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Purpose Purpose- Various studies suggest that some of natural agents create a specific action of hypocholesterolemic effect. Considering of this fact, this review work on describing selected natural agents that may reduce cholesterol concentrations by different mechanism of actions. Design/methodology/approach Design/methodology/approach-The advantages, phytochemical components and the mechanisms of the agents were reviewed and supported from findings of the in vitro, double-blind and clinical studies from published journals, books and articles. The journals used in this review, the studieswere published from 1985 to the 29th of November 2016, and are available from PubMed, ScienceDirect and Google Scholar. Findings Findings- Plants stanols and sterols, turmeric, fenugreek, avocado, tomato, artichoke, red yeast rice and garlic showed a positive effect in maintaining cholesterol levels by specific mechanisms or actions. These agents each had a specific action in creating a hypocholesterolemic effect either by inhibition of the enzyme significant to the synthesis process, disturbing the absorption of cholesterol, conversion of cholesterol to other related forms and through the reduction of the oxidative stress. The agents described in this review were appeared in various studies by a number of researchers in term of their benefits in hypocholesteremic effect. Research limitations/implications Limitations-However, this field still needs more studies as there isn't currently any detailed information regarding the main active ingredients responsible for the mechanism to reduce cholesterol levels in humans. Originality/value Originality- The review enlighten our understanding of some natural agents are potential to be used to control cholesterol.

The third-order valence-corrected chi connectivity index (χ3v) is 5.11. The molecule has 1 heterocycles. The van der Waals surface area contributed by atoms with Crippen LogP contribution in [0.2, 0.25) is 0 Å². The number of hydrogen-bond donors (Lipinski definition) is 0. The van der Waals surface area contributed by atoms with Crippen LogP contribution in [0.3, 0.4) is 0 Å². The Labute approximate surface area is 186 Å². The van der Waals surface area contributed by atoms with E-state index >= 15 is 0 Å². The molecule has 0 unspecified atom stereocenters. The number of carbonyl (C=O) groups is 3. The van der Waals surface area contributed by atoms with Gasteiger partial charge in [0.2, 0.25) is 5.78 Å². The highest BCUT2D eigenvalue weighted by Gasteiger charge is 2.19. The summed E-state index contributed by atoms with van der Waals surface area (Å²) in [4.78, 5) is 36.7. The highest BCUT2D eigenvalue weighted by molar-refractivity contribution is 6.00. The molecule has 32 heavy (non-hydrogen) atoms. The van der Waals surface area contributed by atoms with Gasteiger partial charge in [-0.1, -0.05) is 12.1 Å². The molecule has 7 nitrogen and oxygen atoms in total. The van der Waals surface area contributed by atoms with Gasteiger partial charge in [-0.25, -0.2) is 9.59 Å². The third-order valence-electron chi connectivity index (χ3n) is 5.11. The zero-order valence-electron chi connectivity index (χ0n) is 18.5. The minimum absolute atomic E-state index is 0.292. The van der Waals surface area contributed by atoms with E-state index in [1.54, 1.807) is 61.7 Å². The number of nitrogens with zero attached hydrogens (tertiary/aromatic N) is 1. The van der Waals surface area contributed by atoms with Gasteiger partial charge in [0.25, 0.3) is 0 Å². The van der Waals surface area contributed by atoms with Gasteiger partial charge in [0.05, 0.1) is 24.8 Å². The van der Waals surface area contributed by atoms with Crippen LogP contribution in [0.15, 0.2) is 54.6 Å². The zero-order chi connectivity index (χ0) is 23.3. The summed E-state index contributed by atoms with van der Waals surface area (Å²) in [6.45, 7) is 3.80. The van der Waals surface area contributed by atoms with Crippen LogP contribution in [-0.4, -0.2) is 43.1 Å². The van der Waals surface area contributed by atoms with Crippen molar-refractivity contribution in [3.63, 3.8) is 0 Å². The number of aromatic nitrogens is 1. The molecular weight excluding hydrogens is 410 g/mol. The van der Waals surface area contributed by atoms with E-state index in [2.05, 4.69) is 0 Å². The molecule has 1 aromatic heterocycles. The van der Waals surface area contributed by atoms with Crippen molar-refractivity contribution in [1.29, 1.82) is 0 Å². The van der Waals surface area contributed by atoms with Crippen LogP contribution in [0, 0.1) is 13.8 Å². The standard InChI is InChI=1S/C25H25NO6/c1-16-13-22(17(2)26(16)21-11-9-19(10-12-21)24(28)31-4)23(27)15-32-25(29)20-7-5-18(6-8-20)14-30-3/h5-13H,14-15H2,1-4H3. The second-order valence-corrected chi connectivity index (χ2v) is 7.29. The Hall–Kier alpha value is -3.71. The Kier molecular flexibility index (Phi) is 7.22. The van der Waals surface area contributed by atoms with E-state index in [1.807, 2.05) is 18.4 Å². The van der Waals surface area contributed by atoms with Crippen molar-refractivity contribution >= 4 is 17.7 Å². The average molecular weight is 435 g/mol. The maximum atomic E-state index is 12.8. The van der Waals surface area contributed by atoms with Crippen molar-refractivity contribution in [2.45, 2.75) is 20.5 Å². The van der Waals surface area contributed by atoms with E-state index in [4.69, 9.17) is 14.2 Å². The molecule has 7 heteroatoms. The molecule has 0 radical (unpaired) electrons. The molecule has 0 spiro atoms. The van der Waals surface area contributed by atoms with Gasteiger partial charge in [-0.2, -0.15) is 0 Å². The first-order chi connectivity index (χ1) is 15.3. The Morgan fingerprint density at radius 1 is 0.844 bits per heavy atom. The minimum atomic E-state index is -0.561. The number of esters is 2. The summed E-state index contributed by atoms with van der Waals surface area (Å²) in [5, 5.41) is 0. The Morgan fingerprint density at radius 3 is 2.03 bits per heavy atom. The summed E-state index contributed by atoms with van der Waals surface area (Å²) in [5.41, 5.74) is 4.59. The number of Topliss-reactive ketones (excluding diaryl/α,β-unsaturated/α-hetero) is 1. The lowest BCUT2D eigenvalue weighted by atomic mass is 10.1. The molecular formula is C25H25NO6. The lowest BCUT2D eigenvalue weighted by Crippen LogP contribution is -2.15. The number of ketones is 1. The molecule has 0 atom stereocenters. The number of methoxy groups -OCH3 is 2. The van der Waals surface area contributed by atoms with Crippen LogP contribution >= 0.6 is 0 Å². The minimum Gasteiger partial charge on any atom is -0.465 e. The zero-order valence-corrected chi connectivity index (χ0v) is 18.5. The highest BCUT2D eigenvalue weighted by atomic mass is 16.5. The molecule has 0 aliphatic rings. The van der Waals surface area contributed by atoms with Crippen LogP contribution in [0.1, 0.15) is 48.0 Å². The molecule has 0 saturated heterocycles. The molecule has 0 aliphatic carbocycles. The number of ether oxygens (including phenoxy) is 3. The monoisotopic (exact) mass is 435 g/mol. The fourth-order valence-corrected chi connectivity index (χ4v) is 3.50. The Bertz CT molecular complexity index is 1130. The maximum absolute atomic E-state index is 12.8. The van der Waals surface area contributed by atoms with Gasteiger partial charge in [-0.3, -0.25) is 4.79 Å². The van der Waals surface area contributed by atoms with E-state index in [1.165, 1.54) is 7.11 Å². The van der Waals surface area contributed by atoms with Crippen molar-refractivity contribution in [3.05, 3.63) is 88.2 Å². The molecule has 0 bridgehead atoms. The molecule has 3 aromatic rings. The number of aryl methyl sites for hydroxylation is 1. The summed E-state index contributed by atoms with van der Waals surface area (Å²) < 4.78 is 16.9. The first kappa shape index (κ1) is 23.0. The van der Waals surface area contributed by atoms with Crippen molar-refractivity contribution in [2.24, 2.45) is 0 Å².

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Background: Fenugreek (Trigonella foenum-graecum) seeds and onion (Allium cepa) are independently known to have antidiabetic effects through different mechanisms. The beeneficial influence of a combination of dietary fenugreek seeds and onion on hyperglycemia and its associated metabolic abnormalities were evaluated in streptozotocin-induced diabetic rats. Methods: Diabetes was experimentally induced with streptozotocin and diabetic rats were fed with 10% fenugreek or 3% onion or their combination for 6 weeks. Results: These dietary interventions significantly countered hyperglycemia, partially improved peripheral insulin resistance and impaired insulin secretion, reduced β-cell mass and markedly reversed the abnormalities in plasma albumin, urea, creatinine, glycated hemoglobin and advanced glycation end products in diabetic rats. These beneficial effects were highest in the fenugreek+onion group. Diabetic rats with these dietary interventions excreted lesser glucose, albumin, urea and creatinine, which were accompanied by improved body weights compared with the diabetic controls. These dietary interventions produced ameliorative effects on pancreatic pathology as reflected by near-normal islet cells, restored glycogen and collagen fiber deposition in diabetic rats. Conclusions: This study documented the hypoglycemic and insulinotropic effects of dietary fenugreek and onion, which were associated with countering of metabolic abnormalities and pancreatic pathology. It may be strategic to derive maximum nutraceutical antidiabetic benefits from these functional food ingredients by consuming them together.